Tiarna Herczeg — Past The Jamba/Past the Hillside 2022
Jamba, meaning Hillside in Kuku Yalanji language, reveals the biodiversity of Country through a playful and intuitive exploration of colour and shape. The work is influenced by the artist’s move from Dharug Country to Gadigal Land, from bush to city, and memory and sense have been used as a means to connect with Country and culture. The works reveals an aerial perspective of Country and feature warm colours that highlight radiance of place, flashes to colourful landscapes and lines to segregate land. An exaggerated vibrance and intensity make the work feel fantastical, drawing back to a longing for Country.
Tiarna Herczeg is a proud Kuku Yalanji and Hungarian artist living on Gadigal lands. Their mob’s land runs along the east coast of Far North Queensland and includes the land and waters between Port Douglas and South of Cooktown. Tiarna’s style alludes to Indigenous, non western maps that follow paths, songlines and significant places. Their approach to painting, however, is intuitive and they paint without direction, using their practice as a ritual to connect with Country. Tiarna’s creative practice comes from a sense of urgency regarding their cultural identity. Through their practice there is a spiritual exchange of energy between the artist and the artwork, and the unsaid is spoken.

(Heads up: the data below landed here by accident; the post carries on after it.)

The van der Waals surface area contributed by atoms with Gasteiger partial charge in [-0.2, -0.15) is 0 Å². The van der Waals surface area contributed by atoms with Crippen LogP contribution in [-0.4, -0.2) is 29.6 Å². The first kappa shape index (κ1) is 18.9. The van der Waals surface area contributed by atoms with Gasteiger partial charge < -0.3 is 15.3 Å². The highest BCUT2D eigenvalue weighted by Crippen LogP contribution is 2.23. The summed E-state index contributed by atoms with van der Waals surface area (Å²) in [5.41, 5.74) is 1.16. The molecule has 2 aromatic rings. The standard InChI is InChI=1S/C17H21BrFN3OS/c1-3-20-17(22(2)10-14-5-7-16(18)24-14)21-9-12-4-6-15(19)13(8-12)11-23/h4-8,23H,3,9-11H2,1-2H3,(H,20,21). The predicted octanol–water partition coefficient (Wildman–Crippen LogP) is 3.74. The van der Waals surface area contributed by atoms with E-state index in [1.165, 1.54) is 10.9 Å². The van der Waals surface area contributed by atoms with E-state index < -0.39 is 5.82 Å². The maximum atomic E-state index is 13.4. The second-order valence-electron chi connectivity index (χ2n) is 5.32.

Into the Everywhen
Curated by Alchemy Orange
July 2 - September 3
The Everywhen refers to the spirit manifested at any or all times, represented in the living land, culture and creativity of First Nations people. It was popularised by Dr Stephen Gilchrist, a Yamatji curator and theorist, as a means of describing Australian Aboriginal relations to time and is an expression of what has otherwise been labelled ‘the Dreaming’. The Everywhen is a denial of the linear narrative inherent in settler time/histories
Materials: acrylic on birch
Dimensions: 100cm x 100cm
Works will be on exhibition until September 2